• WL Ochse Webb & Pretorius (Pty) Ltd v Vermeulen 1997 18 ILJ (SA) 361 (LAC).

This article is a general information sheet and should not be used or relied on as legal or other professional advice. No liability can be accepted for any errors or omissions nor for any loss or damage arising from reliance upon any information herein. Always contact your legal adviser for specific and detailed advice. Errors and omissions excepted (E&OE)


If a person gives consent without acknowledging, understanding and considering their rights beforehand, is their consent legal and permissible in court? In eviction proceedings, it is questioned whether the granted eviction order may be cancelled after the unlawful occupiers had allegedly consented to it.

Occupiers of erven 87 & 88 Berea v Christiaan Frederick De Wet N.O.

A block of flats, Kiribilly, situated on erven 87 and 88 in Johannesburg was unlawfully occupied by 184 residents consisting of low income earners and unemployed occupiers, where some occupied the residence for a period of 26 years.

The said property was purchased from M L Rocchi, whose attorneys served the unlawful occupiers a letter notifying them of the termination of their right of occupation. The occupiers approached Mr Ngubane to speak on their behalf, and he confirmed with the court that the matter had been settled, as the respondents had been informed.

The High Court granted an order, which was allegedly agreed upon by both parties, to have the occupiers evicted from the property. The question is whether the order is bona fide based on the nature of the consent.


Contesting the order’s legal validity, the applicants submitted that, even if the consent was legally valid, the Court was under constitutional and statutory duties to provide that the eviction would be just and equitable.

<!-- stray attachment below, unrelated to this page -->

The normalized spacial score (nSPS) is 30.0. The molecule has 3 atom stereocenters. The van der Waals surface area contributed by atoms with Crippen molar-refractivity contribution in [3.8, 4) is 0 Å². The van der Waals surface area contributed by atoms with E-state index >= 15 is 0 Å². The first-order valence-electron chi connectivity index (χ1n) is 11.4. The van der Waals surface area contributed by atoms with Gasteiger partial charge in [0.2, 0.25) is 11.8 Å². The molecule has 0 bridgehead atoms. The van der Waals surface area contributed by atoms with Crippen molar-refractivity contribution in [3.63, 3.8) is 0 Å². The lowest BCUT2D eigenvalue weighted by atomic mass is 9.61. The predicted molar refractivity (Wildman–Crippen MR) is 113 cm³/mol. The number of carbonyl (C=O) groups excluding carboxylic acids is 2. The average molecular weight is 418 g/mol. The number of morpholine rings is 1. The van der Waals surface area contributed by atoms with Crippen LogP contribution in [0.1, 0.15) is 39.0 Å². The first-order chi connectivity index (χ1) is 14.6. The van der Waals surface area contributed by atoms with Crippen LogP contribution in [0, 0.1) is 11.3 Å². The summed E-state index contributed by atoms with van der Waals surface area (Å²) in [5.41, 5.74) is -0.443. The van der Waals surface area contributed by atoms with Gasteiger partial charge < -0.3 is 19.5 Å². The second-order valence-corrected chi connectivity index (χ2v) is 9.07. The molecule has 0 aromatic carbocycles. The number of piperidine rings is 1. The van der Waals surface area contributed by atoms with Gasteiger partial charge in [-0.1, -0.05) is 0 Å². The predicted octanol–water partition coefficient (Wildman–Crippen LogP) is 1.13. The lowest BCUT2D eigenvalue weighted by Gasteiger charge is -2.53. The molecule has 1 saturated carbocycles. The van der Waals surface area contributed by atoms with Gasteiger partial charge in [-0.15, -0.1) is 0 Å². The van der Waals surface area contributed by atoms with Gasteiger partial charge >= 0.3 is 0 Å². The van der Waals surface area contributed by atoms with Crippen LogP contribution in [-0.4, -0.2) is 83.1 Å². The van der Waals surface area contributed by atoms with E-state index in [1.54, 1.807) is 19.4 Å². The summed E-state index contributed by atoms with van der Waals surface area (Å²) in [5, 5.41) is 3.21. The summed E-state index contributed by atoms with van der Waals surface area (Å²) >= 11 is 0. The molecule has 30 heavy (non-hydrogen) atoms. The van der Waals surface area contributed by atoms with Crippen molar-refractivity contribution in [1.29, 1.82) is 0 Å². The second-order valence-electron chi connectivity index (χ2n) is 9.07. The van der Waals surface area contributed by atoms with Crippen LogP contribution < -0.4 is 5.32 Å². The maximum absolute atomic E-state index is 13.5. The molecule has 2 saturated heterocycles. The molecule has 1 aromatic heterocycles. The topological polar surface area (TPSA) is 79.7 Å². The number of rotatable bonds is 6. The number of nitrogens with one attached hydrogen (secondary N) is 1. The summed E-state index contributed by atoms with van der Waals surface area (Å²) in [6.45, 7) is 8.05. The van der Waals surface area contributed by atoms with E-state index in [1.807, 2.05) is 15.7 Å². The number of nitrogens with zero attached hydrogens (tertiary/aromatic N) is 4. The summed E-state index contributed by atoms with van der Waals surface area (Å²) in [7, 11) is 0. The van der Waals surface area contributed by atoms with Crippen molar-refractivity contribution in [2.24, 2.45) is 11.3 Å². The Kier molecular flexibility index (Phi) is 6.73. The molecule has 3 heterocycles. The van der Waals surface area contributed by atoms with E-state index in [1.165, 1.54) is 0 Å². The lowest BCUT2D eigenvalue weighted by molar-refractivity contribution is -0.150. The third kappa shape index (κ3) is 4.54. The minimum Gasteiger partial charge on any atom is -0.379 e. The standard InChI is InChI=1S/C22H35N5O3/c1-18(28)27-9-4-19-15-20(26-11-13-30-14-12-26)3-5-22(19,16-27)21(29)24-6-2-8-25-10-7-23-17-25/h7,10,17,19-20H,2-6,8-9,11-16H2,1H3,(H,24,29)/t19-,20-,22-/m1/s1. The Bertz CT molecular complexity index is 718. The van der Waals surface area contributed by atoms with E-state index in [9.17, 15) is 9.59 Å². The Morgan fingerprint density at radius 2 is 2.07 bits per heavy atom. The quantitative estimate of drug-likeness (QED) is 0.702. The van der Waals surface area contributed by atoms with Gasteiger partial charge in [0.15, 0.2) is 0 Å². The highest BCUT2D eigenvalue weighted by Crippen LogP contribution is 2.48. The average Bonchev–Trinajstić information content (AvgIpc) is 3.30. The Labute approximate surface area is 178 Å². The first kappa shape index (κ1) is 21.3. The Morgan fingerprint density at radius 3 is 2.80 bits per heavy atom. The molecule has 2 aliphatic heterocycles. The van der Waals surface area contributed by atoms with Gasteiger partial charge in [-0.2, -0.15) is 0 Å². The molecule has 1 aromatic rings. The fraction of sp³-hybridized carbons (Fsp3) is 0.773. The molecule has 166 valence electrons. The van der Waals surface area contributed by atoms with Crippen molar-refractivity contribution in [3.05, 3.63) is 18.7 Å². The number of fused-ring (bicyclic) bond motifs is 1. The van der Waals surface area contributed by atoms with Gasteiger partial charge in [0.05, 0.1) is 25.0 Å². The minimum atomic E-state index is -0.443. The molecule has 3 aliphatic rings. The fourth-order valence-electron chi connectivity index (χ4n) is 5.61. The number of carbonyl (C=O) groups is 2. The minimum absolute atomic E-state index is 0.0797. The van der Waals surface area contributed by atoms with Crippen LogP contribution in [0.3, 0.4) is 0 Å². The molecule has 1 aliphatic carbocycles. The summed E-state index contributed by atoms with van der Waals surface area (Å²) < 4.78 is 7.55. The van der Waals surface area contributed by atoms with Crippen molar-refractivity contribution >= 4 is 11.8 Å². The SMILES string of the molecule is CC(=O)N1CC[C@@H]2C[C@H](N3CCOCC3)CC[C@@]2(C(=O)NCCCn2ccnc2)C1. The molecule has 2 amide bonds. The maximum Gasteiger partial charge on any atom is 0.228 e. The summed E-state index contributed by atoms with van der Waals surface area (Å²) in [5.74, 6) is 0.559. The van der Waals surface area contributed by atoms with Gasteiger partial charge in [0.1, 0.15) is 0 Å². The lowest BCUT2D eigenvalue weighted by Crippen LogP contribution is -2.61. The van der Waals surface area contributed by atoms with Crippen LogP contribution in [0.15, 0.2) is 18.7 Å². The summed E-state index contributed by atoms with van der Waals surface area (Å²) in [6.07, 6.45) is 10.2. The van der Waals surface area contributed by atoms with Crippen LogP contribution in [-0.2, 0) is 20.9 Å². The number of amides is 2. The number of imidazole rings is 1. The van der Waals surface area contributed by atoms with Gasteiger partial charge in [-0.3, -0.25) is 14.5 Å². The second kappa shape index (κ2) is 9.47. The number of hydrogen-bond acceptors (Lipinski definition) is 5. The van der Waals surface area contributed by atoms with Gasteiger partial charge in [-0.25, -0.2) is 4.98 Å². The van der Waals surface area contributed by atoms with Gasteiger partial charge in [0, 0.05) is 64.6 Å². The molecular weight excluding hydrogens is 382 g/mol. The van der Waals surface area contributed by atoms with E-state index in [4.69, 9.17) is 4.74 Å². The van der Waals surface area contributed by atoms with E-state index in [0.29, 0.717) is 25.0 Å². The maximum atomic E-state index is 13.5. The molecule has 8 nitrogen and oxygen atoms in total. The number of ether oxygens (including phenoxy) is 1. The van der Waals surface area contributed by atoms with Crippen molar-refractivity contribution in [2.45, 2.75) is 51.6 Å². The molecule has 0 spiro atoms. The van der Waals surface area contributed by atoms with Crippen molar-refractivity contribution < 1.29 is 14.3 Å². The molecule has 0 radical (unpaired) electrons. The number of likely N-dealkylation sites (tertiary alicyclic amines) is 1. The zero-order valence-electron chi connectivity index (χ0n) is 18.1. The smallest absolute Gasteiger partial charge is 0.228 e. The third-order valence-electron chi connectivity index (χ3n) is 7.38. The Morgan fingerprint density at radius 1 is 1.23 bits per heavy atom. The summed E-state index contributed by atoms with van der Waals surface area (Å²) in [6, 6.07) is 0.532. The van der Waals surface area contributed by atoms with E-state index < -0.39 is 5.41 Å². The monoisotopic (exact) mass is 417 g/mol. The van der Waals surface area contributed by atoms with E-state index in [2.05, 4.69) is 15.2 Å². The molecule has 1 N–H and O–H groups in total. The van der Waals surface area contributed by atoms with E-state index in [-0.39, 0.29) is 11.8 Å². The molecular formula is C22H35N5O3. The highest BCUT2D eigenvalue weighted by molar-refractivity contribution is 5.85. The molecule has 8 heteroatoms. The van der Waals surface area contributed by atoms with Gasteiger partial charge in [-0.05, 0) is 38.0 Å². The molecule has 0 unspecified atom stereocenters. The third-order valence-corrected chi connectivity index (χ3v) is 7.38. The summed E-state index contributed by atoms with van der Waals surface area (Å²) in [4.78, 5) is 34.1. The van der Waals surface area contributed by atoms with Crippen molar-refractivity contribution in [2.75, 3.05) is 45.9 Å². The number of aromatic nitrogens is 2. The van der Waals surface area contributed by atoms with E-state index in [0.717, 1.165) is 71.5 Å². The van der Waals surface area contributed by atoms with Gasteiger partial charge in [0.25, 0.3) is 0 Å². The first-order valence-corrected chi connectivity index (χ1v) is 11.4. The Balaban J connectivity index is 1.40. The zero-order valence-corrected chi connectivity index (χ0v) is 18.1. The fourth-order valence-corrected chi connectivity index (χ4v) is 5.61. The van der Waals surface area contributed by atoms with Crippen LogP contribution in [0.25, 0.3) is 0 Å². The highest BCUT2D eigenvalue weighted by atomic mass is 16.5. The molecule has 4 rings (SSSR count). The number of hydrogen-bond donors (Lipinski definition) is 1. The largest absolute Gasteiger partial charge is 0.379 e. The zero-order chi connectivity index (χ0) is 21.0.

Respondents submitted that the applicants failed to provide a defence as to the entitlement of remaining in occupation of the property, thus making the order just and equitable, as stipulated by Section 4(8) of the Prevention of Illegal Eviction from and Unlawful Occupation of Land Act which says, “If the court is satisfied…that no valid defence has been raised by the unlawful occupier[s], it must grant an order.”

Validity of eviction order based on consent

For consent to be legally effective, it must have been given by the applicants freely and voluntarily with the full awareness of the rights being disregarded. Given that the applicants were not aware of their rights, the factual consent that they allegedly gave was uninformed, therefore not legally binding. Because all information with regards to the conditions of the occupiers was not presented to the courts, the consideration of all relevant factors is disabled, rendering the order invalid. Above all, no information was given as to where the unlawful occupiers would go after the eviction.


In a matter where there is a person claiming to speak on behalf of illegal occupiers in a court appearance, any agreement that s/he has made is not binding to the occupiers because s/he is not the legal representative, nor an occupier. Any statements he makes in court are legally inconsequential, and thus nullified as giving informed or legal consent.


  • Occupiers of erven 87 & 88 Berea v Christiaan Frederick De Wet N.O. [2017] ZACC 18

This article is a general information sheet and should not be used or relied on as legal or other professional advice. No liability can be accepted for any errors or omissions nor for any loss or damage arising from reliance upon any information herein. Always contact your legal adviser for specific and detailed advice. Errors and omissions excepted (E&OE)


Many industries may sometimes require their employees to work irregular hours. Employers within these industries, also known as “24/7″ industries, have somehow developed the notion that they are “different” from any other industries.

The Basic Conditions of Employment Act, and The Code of Good Practice, explain the criteria for this important aspect of employment. It is vitally important that employers are familiar with the Act and know what its implications are.

What does the Act say?

According to the Act, no employee may work more than 45 hours per week during normal work times. Furthermore, no employee may work more than 10 hours per week overtime. This applies irrespective of what industry you are in, because the act does not differentiate between different types of industries or employment environments.